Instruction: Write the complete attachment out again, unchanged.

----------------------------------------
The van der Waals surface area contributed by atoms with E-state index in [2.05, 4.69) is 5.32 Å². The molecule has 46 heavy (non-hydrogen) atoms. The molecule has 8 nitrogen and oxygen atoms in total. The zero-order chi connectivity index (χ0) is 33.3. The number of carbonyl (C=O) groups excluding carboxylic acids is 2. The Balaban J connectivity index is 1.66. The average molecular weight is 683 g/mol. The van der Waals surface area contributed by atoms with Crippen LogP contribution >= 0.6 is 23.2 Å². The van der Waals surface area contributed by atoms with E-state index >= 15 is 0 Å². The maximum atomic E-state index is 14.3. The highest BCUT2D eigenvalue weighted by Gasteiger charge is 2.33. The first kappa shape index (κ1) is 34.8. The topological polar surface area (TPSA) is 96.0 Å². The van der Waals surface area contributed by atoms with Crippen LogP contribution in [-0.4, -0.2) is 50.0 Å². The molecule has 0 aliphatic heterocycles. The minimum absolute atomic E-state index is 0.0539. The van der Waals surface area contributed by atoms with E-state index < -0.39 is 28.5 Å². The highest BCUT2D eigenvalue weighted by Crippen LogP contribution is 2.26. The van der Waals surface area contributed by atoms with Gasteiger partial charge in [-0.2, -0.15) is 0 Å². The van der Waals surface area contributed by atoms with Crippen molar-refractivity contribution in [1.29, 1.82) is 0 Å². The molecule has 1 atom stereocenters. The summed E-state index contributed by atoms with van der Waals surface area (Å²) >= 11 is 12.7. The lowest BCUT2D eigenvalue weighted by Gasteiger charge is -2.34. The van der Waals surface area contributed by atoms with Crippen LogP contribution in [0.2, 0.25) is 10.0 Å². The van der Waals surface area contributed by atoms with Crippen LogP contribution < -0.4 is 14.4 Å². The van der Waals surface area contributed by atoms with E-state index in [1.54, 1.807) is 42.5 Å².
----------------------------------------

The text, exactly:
The van der Waals surface area contributed by atoms with E-state index in [2.05, 4.69) is 5.32 Å². The molecule has 46 heavy (non-hydrogen) atoms. The molecule has 8 nitrogen and oxygen atoms in total. The zero-order chi connectivity index (χ0) is 33.3. The number of carbonyl (C=O) groups excluding carboxylic acids is 2. The Balaban J connectivity index is 1.66. The average molecular weight is 683 g/mol. The van der Waals surface area contributed by atoms with Crippen LogP contribution >= 0.6 is 23.2 Å². The van der Waals surface area contributed by atoms with E-state index >= 15 is 0 Å². The maximum atomic E-state index is 14.3. The highest BCUT2D eigenvalue weighted by Gasteiger charge is 2.33. The first kappa shape index (κ1) is 34.8. The topological polar surface area (TPSA) is 96.0 Å². The van der Waals surface area contributed by atoms with Crippen LogP contribution in [-0.4, -0.2) is 50.0 Å². The molecule has 0 aliphatic heterocycles. The minimum absolute atomic E-state index is 0.0539. The van der Waals surface area contributed by atoms with E-state index < -0.39 is 28.5 Å². The highest BCUT2D eigenvalue weighted by Crippen LogP contribution is 2.26. The van der Waals surface area contributed by atoms with Gasteiger partial charge in [-0.2, -0.15) is 0 Å². The van der Waals surface area contributed by atoms with Crippen molar-refractivity contribution in [1.29, 1.82) is 0 Å². The molecule has 1 atom stereocenters. The summed E-state index contributed by atoms with van der Waals surface area (Å²) >= 11 is 12.7. The lowest BCUT2D eigenvalue weighted by Gasteiger charge is -2.34. The van der Waals surface area contributed by atoms with Crippen LogP contribution in [0.2, 0.25) is 10.0 Å². The van der Waals surface area contributed by atoms with Crippen LogP contribution < -0.4 is 14.4 Å². The van der Waals surface area contributed by atoms with E-state index in [1.54, 1.807) is 42.5 Å².